Sometimes tests were inconclusive, Elwell said: "Crystals did not form; they tried to form, but nothing happened."

And sometimes the tests were negative, as in Allen's case.

Her report did not say the test was negative. It said her test "gave chemical indications for the presence of blood."

Audit's criticism rejected

Elwell rejected all criticism of her work, saying the audit was just one person's opinion and not the opinion of the scientific community.

Allen's lawyer, Lisa Williams, asked whether the attorney general had hired two incompetent auditors.

"I am not going to speak for the attorney general," Elwell said. "If you like, you can call him and subpoena him and ask him."

During the hearing, Williams complained about how the SBI lab refused to answer simple questions.

Earlier this year, a private investigator for Allen called the lab to ask whether it still possessed evidence collected in 1998: the rape kit items collected from the girl and samples taken from Allen.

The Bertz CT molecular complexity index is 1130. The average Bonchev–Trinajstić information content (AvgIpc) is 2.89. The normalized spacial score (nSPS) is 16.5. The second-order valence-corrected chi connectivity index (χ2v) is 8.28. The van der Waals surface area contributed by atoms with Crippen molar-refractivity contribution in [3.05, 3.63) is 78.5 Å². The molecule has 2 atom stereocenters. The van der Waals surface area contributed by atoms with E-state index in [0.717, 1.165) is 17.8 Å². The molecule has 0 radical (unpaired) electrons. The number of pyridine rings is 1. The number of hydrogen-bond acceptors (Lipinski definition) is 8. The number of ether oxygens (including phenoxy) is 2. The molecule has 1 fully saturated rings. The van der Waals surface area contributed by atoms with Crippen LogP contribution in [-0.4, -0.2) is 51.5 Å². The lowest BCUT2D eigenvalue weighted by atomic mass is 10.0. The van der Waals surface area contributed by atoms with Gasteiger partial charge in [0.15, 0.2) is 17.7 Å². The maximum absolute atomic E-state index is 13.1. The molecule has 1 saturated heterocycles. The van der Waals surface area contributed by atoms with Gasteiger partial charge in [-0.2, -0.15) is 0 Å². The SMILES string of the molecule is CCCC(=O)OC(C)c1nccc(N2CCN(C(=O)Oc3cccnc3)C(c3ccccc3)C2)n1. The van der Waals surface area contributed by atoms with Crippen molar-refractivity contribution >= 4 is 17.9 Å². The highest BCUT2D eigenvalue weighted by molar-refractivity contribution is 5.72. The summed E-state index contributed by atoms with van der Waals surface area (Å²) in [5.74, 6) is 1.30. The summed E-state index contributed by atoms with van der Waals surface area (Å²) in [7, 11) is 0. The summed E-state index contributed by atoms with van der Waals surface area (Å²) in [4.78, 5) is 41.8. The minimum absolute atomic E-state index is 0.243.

Williams said employees at the lab refused to answer.

The hearing in Durham also touched on the issue of whether the laboratory is independent or whether it tips the scales of justice in the courtroom by favoring prosecutors and police over defendants. A benchmark national report on forensic science has recommended that labs be removed from the control of police or prosecutors.

Different views of Agency's role

Joe John, interim director of the SBI crime lab, said his impression after a month on the job was that lab workers were not puppets of law enforcement. Lab analysts universally told him they believed "their customer was the criminal justice system as a whole."

But Elwell identified a different client Friday. She said the lab was drawing new guidelines to provide "a stricter standard of customer service for our client, that being the state of North Carolina."